Both English and Italian are Indo-European languages. English is descended from the Proto-Germanic family of languages while Italian is a Romance (or Romanic) language. The Romance family of languages comprises languages descended from Vulgar (= of the vulgus, the common people) Latin, i.e. the colorful, vernacular form of Latin spoken throughout the Roman Empire. Italian, French, Spanish, Portuguese, and Romanian (the Romance languages) emerged from the interaction of Vulgar Latin with the local idioms. For Italian, this process is attested as early as the 10th century. In the 14th century, the works of Dante and Boccaccio laid the groundwork for a standard Italian national language. A few decades later, the dawn of the Italian Renaissance triggered the direct influx of Italian vocabulary into the English language.
At first, Italian was perceived as “a maner Latyn corrupt” (a kind of corrupt Latin), to use Chaucer’s turn of phrase from The Man of Law’s Tale. Soon, however, English welcomed Italian loanwords with no intention of ever returning them. Italian became a major source of lexical supply and enriched the semantic fields of music and art (cantata, concerto, libretto, opera, oratorio, violin, chiaroscuro, alto-rilievo), food (bologna, broccoli, cappuccino,dolcetto, pasta, pizza, zucchini), literature and literary criticism (scenario, stanza, sonnet, novel, canto), and politics (fascism, incognito, partisan).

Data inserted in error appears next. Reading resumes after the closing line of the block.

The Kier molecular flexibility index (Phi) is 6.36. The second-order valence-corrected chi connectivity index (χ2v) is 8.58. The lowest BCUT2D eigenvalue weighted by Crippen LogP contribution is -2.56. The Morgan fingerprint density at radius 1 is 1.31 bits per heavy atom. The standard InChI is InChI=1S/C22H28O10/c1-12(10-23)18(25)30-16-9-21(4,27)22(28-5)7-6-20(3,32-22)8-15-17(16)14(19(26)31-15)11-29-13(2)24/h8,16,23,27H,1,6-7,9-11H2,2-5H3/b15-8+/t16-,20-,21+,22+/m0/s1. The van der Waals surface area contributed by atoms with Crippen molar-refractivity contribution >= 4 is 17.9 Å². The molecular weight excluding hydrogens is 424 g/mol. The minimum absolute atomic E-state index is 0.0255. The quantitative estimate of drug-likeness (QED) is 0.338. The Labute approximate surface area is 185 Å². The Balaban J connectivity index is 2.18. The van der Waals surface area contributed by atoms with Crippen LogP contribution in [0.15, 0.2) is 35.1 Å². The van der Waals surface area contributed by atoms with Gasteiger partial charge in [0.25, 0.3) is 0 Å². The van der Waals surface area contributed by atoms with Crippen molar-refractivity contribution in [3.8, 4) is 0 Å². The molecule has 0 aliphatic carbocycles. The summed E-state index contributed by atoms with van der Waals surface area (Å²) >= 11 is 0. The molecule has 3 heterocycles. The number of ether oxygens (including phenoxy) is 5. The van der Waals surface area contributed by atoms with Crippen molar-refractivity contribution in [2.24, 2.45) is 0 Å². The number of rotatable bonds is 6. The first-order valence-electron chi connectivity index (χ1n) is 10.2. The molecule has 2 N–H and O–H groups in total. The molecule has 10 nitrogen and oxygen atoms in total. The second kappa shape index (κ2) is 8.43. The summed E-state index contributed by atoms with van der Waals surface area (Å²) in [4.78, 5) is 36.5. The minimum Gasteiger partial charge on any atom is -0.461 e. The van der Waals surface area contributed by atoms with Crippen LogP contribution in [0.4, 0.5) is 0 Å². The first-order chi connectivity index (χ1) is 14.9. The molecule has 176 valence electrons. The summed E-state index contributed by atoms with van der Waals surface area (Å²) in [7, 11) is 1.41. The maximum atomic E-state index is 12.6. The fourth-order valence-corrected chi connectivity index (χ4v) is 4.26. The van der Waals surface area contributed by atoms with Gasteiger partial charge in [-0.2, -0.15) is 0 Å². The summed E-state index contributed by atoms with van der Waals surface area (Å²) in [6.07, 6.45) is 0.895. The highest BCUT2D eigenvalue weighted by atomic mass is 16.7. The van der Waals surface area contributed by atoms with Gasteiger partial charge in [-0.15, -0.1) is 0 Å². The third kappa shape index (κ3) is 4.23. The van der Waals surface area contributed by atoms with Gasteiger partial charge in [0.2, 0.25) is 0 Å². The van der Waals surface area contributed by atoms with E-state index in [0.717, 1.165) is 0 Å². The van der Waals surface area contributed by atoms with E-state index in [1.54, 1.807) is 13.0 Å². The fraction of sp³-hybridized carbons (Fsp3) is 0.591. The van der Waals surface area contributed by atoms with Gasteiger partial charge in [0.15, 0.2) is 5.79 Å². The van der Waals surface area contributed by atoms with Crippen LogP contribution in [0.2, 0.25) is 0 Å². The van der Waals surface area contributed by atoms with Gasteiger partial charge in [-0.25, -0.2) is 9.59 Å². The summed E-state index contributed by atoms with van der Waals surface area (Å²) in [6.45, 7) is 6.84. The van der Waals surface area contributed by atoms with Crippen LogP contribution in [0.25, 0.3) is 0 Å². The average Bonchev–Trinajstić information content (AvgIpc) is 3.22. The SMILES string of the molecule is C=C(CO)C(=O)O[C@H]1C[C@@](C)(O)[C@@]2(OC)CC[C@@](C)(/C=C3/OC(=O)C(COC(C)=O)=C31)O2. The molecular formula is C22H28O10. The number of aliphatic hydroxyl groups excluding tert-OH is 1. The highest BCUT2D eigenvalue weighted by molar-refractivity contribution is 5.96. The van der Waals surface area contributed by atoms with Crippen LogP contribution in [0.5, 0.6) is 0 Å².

The following list is a sampler of (more or less) commonly used Italian words and phrases in modern English.
al dente (literally: “to the tooth”): pasta that is cooked but not too soft
al fresco (literally: “in the fresh”): in the fresh air, outdoors
bambino (Italian for “baby, infant, child”): in art criticism, a representation of the infant Jesus in swaddling clothes
ben trovato (literally: well found): an appropriate and apt fabrication
cinquecento (literally: five hundred): the 16th century (i.e. the 1500s, hence the name), esp. in Italian art (cf. quattrocento, seicento, trecento)
da capo (literally: “from the head”, i.e. from the beginning): to repeat (e.g. a musical piece) from the beginning
dolce far niente (literally: (it is) sweet doing nothing): the pleasures of being relaxed and lazy and doing nothing (cf. la dolce vita)
duce (Italian for “leader”): title of fascist leader Mussolini
inamorato (modern Italian spelling: innamorato; literally: in love): sweetheart, boyfriend; inamorata (innamorata) is the feminine form: girlfriend
la dolce vita (literally: the sweet life): a life of self-indulgence and luxury (cf. dolce far niente)
numero uno (Italian for “number one”): the boss, the big cheese, the top banana
padre (Italian for “father”): priest, clergyman
paparazzo (plural: paparazzi; originally a reporter, then a freelance photographer): the price of publicity and fame…
prima donna (literally: first lady): leading female opera singer; a “difficult” and temperamental professional (derogatorily)
quattrocento (literally: four hundred): the 15th century (i.e. the 1400s, hence the name), esp. in Italian art (cf. cinquecento, seicento, trecento)
seicento (literally: six hundred): the 17th century (i.e. the 1600s, hence the name), esp. in Italian art (cf. cinquecento, quattrocento, trecento)
simpatico (Italian for “congenial”): likable
trecento (literally: three hundred): the 14th century (i.e. the 1300s, hence the name), esp. in Italian art (cf. cinquecento, quattrocento, seicento)
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